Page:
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Coffee is the most popular beverage in the world. More than 1.4 billion cups of coffee are drunk around the world every day. There are many ways to make coffee, starting from the Turkish method through to the "plunger" or caffetiere and the ubiquitous American filter drip, but it is Italian espresso and cappuccino which have become the most popular with coffee connoisseurs worldwide. Only the Italians could have perfected the method which extracts so much flavour and aroma from the coffee bean!

Espresso, the Real Italian Coffee
Espresso coffee is the method that is truly “made in Italy”. It's name means the coffee is prepared at the moment it is requested “expressly for the client”. The espresso method produces such a rich concentration of aromas and flavours that only a few sips are needed. The aroma and flavour of a good cup of espresso lingers for a long time.

The Secret of the Perfect Espresso
Perfect coffee starts with the coffee bean. Arabica is grown at high altitude. It has a low acidity and boasts a delicate, refined flavour. Robusto is grown in the valleys and is stronger and much more earthy. Our traditional Italian espresso blend is 80% Arabica and 20% Robusto - click here to see our coffees.

Once the blend has been selected it must be roasted very slowly to bring out all the flavour. Roast too high and you end up with black oily beans like the French use. Roast too low and you end up with weak coffee. The Italian roasting method is the only one that brings out the true flavour of espresso. After cooling, the beans are ground very fine.

A good espresso requires 7 grams of finely ground coffee, which is pressed tightly into the filter holder attached to the brew unit. The water has to be forced through the coffee by a pump that produces at least 9 atmospheres of pressure and the water temperature should be 90-92ºC. If the espresso is delivered in 20-25 sec and is not larger than 30 ml you have been served a real espresso, otherwise… send it back!

Italian aficionados will tell you that the true test of a superb espresso is when the sugar is able to sit on the surface of the crema for 30 seconds before sinking!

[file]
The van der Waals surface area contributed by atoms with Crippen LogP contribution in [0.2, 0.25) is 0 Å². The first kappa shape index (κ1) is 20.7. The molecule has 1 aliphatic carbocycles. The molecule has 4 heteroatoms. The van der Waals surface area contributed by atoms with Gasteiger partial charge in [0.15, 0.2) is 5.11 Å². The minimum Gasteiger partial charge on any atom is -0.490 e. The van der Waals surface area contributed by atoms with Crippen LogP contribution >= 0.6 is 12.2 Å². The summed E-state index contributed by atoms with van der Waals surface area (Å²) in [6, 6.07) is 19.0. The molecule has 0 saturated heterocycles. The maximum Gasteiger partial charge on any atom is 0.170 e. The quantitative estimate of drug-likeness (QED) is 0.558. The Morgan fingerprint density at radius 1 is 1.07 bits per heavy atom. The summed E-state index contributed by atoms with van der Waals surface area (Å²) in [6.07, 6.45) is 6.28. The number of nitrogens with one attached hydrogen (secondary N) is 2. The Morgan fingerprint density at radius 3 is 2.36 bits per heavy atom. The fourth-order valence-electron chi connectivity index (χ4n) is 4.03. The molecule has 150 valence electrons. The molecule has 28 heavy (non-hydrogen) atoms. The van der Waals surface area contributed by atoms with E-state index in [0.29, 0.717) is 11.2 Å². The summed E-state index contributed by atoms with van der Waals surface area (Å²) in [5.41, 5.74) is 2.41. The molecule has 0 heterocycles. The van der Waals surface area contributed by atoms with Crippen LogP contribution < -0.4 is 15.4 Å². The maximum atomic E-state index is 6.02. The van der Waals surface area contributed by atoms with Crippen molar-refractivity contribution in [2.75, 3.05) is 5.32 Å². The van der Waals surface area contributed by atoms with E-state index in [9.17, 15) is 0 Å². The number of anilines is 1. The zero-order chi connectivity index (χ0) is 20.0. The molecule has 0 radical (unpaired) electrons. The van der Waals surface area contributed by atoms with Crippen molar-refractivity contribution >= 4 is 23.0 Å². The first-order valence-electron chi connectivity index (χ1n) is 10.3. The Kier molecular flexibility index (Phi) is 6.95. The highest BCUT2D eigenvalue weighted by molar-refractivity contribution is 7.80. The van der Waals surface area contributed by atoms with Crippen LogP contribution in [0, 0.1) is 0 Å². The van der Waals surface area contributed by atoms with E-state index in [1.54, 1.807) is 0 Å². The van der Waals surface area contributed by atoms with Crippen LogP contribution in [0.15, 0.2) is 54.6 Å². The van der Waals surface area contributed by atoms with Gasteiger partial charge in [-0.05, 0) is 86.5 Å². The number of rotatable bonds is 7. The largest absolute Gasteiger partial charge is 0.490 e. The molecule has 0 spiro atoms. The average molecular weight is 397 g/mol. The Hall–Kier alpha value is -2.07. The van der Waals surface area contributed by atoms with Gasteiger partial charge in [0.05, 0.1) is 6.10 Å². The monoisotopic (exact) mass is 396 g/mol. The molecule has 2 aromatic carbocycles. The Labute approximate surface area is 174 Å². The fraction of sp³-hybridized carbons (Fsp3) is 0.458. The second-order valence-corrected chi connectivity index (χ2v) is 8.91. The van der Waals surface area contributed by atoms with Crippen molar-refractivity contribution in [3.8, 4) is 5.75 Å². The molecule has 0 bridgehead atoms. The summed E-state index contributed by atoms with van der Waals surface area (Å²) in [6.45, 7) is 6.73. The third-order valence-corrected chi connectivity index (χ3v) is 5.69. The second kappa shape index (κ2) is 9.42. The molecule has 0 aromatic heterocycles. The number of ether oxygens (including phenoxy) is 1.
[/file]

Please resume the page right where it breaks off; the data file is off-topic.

A Recipe for the Perfect Cappuccino

A traditional 6 oz. cappuccino is made of 1/3 espresso, 1/3 steamed milk and 1/3 frothed milk. Purists consider this recipe complete as is. Powdered cocoa or cinnamon may be sprinkled on top as a garnish.

To layer the milk and espresso, it is necessary to allow the freshly frothed milk a moment to rest and thus separate (foam on top and milk on the bottom). Brew the espresso into a 3 oz. stainless pitcher (ceramic or glass will absorb too much heat of the espresso). Pour steamed milk into the bottom third of the cup. Pour the espresso slowly into the steamed milk. Spoon frothed milk on top to fill cup. Done in this order, the espresso should settle between the milk and the foam.

Tips:

  • Always steam the milk before brewing the espresso.
  • Use a stainless steel or metal pitcher to steam the milk
  • Espresso is best brewed just before you are going to add it to your cappuccino, as the richness and crema begin to lose their "zest" if left for more than a minute or two.

How to STEAM milk like a pro!
It is best to use a stainless steel pitcher as it draws less heat from the espresso. Fill 1/3 of the steaming pitcher with cold milk. Submerge the tip of the steam wand about ½ inch into the milk. Open the steam valve and begin steaming.
 Do not move the wand around in circles or up and down!  As the foam rises and the milk’s volume increases, slowly lower the pitcher. Try to keep the tip submerged about ½ inch throughout the process. Continue steaming until the milk has doubled in volume. The pitcher should feel hot all the way around. You may hear the distinctive "growling" of the steamer as it churns the milk, and notice it changes to a deeper tone when all is ready, which is in about one and a half to two minutes.

Tip:
When you remove the pitcher make it a good work practice to run steam through the steam arm right away. This flushes out milk and prevents future clogging. Then use a damp cotton cloth (not an abrasive pad) to clean the steam arm. 

     
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